Mark Steyn

Conservative author Mark Steyn points out how powerful Oprah Winfrey is at turning a cause that was really meant to support women facing sexual harassment in the workplace to also supporting racial disparities in America and her own, possibly political, agenda reports Fox News.

First, Steyn did have to give credit where credit was due when talking about how masterful Oprah is at giving speeches and being able to be a great orator that can convince just about everyone to come to her side.

Steyn said that she was “the least idiotic person at that awards ceremony last night.”

“She was crafty and cunning in the way she tied her personal story to this #MeToo business,” he said.

He said speeches like Winfrey’s made him feel bad for Harvey Weinstein’s alleged victims, in the way he felt bad for those “that had been sexually abused [in England] by these Muslim grooming gangs, while opportunist activists and politicians turned the scandal into a way to advance themselves.”

That was Steyn’s main criticism about the event, that these actors and celebrities, while seeming to care about the struggles of all women, really took this cause as a chance to further their own goody-liberal-i’m-so-morally-righteous agenda with their base.

He said Winfrey “appropriated [#MeToo] to herself… at a skill level that’s way beyond [other activist actresses like] Meryl Streep or any of those other ladies.”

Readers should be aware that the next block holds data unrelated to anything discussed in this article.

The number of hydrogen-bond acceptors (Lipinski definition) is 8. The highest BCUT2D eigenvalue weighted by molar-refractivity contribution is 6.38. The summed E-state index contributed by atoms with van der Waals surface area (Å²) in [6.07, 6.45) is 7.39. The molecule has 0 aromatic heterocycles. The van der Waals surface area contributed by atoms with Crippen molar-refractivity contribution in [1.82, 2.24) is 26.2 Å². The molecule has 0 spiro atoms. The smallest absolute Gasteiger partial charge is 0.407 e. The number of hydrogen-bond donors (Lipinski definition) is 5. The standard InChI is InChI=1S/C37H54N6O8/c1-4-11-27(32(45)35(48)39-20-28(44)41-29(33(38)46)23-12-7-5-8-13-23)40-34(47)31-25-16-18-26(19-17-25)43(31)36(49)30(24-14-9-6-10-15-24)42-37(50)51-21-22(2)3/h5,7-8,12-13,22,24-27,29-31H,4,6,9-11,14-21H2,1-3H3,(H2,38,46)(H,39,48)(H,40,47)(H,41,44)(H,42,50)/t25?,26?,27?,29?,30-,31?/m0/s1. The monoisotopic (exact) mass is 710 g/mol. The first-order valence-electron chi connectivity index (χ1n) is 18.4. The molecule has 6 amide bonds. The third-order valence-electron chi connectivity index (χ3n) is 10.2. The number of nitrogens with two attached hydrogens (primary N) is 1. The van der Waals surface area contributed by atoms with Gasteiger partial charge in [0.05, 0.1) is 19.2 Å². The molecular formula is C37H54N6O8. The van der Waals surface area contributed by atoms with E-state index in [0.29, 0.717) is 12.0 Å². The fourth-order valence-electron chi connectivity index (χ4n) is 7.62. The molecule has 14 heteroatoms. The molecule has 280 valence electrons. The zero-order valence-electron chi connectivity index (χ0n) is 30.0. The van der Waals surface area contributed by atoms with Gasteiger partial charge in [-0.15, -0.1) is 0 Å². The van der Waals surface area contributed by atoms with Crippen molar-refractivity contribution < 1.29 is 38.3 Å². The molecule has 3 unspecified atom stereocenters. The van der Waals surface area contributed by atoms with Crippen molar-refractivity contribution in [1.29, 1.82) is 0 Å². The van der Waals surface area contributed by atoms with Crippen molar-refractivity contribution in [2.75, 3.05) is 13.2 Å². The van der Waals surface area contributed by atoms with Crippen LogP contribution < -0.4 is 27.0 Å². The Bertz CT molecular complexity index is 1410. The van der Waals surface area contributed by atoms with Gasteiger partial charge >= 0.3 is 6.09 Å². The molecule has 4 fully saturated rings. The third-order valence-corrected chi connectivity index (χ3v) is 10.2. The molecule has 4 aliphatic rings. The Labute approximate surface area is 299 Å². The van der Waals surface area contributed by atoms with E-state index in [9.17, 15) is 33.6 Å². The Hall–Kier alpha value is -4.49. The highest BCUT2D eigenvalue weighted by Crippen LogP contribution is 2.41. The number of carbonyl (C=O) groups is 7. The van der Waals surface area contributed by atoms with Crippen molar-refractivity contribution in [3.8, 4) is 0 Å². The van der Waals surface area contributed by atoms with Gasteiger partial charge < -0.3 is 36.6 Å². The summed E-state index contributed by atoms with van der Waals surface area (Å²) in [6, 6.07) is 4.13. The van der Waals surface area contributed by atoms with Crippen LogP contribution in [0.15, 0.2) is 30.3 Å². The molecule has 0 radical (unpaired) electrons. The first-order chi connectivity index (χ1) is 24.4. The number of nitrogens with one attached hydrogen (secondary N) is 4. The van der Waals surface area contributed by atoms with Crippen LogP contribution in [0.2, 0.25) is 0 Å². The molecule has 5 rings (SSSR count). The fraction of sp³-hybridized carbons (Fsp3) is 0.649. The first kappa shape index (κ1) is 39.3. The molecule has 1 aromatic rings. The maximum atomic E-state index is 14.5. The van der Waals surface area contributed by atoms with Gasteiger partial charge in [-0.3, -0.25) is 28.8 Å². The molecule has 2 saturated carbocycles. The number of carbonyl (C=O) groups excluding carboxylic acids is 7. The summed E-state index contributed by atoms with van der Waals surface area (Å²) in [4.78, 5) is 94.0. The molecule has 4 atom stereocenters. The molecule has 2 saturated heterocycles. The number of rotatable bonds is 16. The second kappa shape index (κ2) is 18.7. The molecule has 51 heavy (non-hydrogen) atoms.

He also brings to light how easily Oprah seemed to change the subject from women being abused to racial injustice in America. She skillfully brings into her speech Sidney Poitier, the first black actor to win the academy award for best actor, and also bringing up the story of Recy Taylor, a young wife who was raped by six white men in Alabama.

All of these events seeming to be disconnected, but Oprah connects them nevertheless and then lets the end of her speech to turn back to the women to say, “And when that new day finally dawns, it will be because of a lot of magnificent women, many of whom are right here in this room tonight, and some pretty phenomenal men, fighting hard to make sure that they become the leaders who take us to the time when nobody ever has to say ‘Me too’ again.”

With all this talk about creating the next “leaders,” sounds a little like the beginning of a political campaign, doesn’t it?